Here’s what happened in crypto today

    Crypto mining company Core Scientific has reached a $45 million settlement with former crypto lender Celsius in relation to a mining data center dispute. Meanwhile, the Bitcoin miner who received 19.8 BTC in accidental fees from Paxos has returned the funds and research shows that North Korea-linked hackers have stolen a total of $340.4 million in cryptocurrencies so far in 2023.

    Crypto miner Core Scientific has reached an agreement with Celsius Network to settle an ongoing legal dispute — pending court approval.

    On Sept. 15, Core Scientific announced that it had agreed to sell a Bitcoin mining data center to Celsius for $14 million cash, thereby resolving “all existing litigation.” The value of the data center was roughly $45 million.

    The proposed settlement between Core Scientific and Celsius as of Sept. 14. Source: Streeto

    The two firms have been embroiled in a legal battle since October 2022, when Core Scientific alleged that Celsius failure to pay its bills. Meanwhile, Celsius claimed that Core Scientific wasn’t fulfilling its contract to deploy mining rigs.

    Oddly enough, both companies filed for bankruptcy last year during the depths of the crypto bear market. In the case of Celsius, multiple executives were on the receiving end of criminal charges. Former CEO Alex Mashinsky was arrested in July and has pleaded not guilty to fraud and market manipulation charges.

    Celsius and Core Scientific agree on $45M settlement

    Miner returns over $500k in BTC transaction fee overpayment to Paxos

    The Bitcoin miner who received the 19.8 BTC in fees has returned the funds to blockchain infrastructure firm Paxos, after its claims that the company made the mistake of paying over $500,000 in BTC transfer fees.

    On Sept. 10, the crypto community was puzzled after seeing a BTC transaction that paid around $500,000 in fees to move around $2,000, while the average network fee was around $2. Various speculations were raised, with some believing that the transaction was done by copy-pasting data and accidentally pasting an output into the fee box without double-checking.

    On Sept. 13, Paxos announced that it was their server that made the transfer. Following its claim, the company assured its users that their funds were safe and that the funds belonged to Paxos. The company also clarified that PayPal was not involved in the mistake and admitted that the error was its own.

    Almost a day after Paxos’ claims, the Bitcoin miner who received the funds went on X (formerly Twitter) to express frustrations after agreeing to refund the amount to Paxos. The miner asked their X followers what they would do in his stead, and a majority voted to just distribute the money to other Bitcoin miners.However, this advice doesn’t appear to have been taken. Blockchain data shared by Bitcoin explorer Mempool confirmed that the funds were indeed returned on Sept. 15.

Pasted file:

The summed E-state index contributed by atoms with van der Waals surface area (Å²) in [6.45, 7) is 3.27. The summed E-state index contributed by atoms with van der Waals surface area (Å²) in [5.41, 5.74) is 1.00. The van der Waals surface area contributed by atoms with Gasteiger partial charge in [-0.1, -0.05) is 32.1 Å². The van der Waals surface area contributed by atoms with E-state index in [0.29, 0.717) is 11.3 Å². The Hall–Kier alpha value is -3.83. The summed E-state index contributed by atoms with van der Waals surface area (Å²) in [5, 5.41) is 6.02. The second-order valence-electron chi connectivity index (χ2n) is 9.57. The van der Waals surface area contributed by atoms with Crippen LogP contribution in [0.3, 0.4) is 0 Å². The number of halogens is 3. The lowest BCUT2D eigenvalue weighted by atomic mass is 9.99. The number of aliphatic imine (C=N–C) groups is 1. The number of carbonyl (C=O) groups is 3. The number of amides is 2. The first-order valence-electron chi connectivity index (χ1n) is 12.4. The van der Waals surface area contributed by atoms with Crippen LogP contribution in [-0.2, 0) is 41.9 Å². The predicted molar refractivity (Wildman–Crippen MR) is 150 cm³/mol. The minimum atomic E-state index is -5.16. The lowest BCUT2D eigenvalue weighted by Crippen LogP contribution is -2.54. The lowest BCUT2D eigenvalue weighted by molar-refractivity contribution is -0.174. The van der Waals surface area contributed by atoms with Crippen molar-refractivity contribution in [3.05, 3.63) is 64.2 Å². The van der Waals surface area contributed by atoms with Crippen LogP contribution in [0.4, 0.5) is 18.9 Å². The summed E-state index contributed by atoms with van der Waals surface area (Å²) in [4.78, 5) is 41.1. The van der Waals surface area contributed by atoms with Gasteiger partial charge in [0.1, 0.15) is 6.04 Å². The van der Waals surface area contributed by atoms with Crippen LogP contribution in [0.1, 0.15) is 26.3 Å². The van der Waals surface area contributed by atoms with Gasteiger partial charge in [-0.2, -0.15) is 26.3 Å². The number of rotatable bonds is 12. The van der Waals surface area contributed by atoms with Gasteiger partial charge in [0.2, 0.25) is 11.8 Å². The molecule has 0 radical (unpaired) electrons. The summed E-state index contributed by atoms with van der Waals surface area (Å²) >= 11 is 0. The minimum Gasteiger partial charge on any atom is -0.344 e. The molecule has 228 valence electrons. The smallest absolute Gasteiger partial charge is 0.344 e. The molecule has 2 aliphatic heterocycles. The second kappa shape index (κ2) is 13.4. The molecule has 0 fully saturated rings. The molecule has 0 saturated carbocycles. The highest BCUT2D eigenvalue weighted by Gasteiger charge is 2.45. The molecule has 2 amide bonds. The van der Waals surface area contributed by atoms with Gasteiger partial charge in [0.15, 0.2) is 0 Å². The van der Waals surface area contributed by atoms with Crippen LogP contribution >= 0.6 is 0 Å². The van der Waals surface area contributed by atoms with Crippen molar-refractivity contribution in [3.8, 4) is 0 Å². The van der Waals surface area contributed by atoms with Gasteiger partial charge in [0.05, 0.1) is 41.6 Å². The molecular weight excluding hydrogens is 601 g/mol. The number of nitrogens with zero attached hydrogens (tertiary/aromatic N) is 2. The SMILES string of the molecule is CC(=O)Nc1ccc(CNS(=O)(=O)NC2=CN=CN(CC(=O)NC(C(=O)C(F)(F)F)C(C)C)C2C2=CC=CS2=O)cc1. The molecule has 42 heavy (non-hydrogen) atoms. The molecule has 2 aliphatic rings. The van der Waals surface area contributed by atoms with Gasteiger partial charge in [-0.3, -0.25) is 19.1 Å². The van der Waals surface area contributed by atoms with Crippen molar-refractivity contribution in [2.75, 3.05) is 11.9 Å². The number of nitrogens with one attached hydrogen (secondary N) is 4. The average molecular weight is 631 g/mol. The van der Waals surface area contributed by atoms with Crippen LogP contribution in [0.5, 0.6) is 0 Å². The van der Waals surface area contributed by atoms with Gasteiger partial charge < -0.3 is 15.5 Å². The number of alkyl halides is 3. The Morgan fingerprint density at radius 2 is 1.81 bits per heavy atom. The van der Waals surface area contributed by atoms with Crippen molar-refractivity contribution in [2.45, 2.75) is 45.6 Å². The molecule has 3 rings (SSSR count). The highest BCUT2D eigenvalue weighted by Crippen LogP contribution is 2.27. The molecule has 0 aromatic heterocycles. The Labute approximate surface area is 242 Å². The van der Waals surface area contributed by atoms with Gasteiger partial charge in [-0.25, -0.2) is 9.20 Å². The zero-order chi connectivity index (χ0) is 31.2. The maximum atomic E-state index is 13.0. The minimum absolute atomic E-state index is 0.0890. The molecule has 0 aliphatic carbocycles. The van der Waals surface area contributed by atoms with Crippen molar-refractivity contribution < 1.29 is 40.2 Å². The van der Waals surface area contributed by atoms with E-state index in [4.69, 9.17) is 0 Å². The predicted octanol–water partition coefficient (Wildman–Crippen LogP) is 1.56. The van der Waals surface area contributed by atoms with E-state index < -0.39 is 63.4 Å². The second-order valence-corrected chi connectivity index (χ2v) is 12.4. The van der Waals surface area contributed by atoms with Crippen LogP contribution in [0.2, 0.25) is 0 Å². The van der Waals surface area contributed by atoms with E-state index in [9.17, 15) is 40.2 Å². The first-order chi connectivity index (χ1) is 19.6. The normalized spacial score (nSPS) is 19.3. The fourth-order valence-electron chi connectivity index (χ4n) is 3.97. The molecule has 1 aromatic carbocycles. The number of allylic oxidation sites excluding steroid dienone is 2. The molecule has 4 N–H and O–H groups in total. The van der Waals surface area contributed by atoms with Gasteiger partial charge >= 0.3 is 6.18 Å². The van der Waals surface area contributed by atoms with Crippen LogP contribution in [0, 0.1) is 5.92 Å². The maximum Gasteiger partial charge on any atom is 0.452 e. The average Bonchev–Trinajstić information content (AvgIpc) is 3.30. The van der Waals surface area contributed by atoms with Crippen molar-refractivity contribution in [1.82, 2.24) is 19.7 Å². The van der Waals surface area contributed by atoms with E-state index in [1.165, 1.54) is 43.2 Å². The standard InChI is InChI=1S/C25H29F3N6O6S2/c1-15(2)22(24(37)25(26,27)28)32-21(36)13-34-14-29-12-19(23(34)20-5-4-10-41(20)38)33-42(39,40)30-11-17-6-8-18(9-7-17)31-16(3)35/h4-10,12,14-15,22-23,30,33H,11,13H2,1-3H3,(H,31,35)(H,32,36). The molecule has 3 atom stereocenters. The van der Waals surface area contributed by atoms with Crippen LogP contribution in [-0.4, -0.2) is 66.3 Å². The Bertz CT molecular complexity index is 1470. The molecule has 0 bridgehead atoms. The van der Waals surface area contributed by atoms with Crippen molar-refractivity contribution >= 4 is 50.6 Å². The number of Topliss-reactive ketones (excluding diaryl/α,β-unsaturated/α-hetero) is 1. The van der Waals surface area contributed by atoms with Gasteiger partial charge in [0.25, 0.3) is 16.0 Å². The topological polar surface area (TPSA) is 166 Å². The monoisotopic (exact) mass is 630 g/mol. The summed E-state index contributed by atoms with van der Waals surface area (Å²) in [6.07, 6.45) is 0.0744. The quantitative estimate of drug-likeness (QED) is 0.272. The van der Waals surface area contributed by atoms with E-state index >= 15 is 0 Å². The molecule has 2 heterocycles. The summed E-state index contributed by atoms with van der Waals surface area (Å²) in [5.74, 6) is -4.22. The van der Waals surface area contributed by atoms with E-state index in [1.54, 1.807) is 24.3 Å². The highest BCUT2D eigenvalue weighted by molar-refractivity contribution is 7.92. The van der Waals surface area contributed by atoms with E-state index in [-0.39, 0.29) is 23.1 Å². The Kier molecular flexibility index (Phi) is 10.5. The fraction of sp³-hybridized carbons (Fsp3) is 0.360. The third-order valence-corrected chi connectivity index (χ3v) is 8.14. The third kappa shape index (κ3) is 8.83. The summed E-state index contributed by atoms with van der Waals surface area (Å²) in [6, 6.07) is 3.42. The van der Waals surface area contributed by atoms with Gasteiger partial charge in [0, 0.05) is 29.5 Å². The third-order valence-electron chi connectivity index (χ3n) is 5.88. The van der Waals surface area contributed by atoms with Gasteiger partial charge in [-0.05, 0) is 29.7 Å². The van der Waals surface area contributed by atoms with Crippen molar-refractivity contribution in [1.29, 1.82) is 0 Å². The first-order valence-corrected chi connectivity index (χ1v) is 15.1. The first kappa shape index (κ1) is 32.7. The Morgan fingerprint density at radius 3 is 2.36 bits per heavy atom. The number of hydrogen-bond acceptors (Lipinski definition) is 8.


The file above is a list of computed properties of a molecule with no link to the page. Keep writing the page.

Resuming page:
Thousands of dollars in transaction fee mistakes have been lost before. Back in 2019, an Ethereum user lost almost $400,000 in Ether after making the mistake of pasting values in the wrong fields. Luckily, the Ethereum mining pool Sparkpool helped the user recover half of the funds lost.

    North Korea hackers have stolen $340M so far in 2023

    Cryptocurrency stolen by North Korea-linked hackers has now reached $340.4 million as of Sept. 14, 2023, according to research from blockchain security firm Chainalysis.

    While the figure is down 80% from the $1.65 billion stolen by the DPRK-linked hackers in 2022, the firm has warned the industry that the risk is just as present as ever.

    “The fact that this year’s numbers are down is not necessarily an indicator of improved security or reduced criminal activity,” Chainalysis said in a Sept. 14 report. “We must remember that 2022 set a dismally high benchmark.”

    Erin Plante, Chainalysis’ vice president of investigations told Cointelegraph that crypto firms need to focus on training employees to counter social engineering tactics commonly deployed by these hacker groups.

    “With North Korean-linked hackers in particular, sophisticated social engineering tactics that take advantage of the trusting and carelessness of human nature to gain access to corporate networks has long been a favored attack vector. Teams should be trained on these risks and warning signs.”

    This article does not contain investment advice or recommendations. Every investment and trading move involves risk, and readers should conduct their own research when making a decision.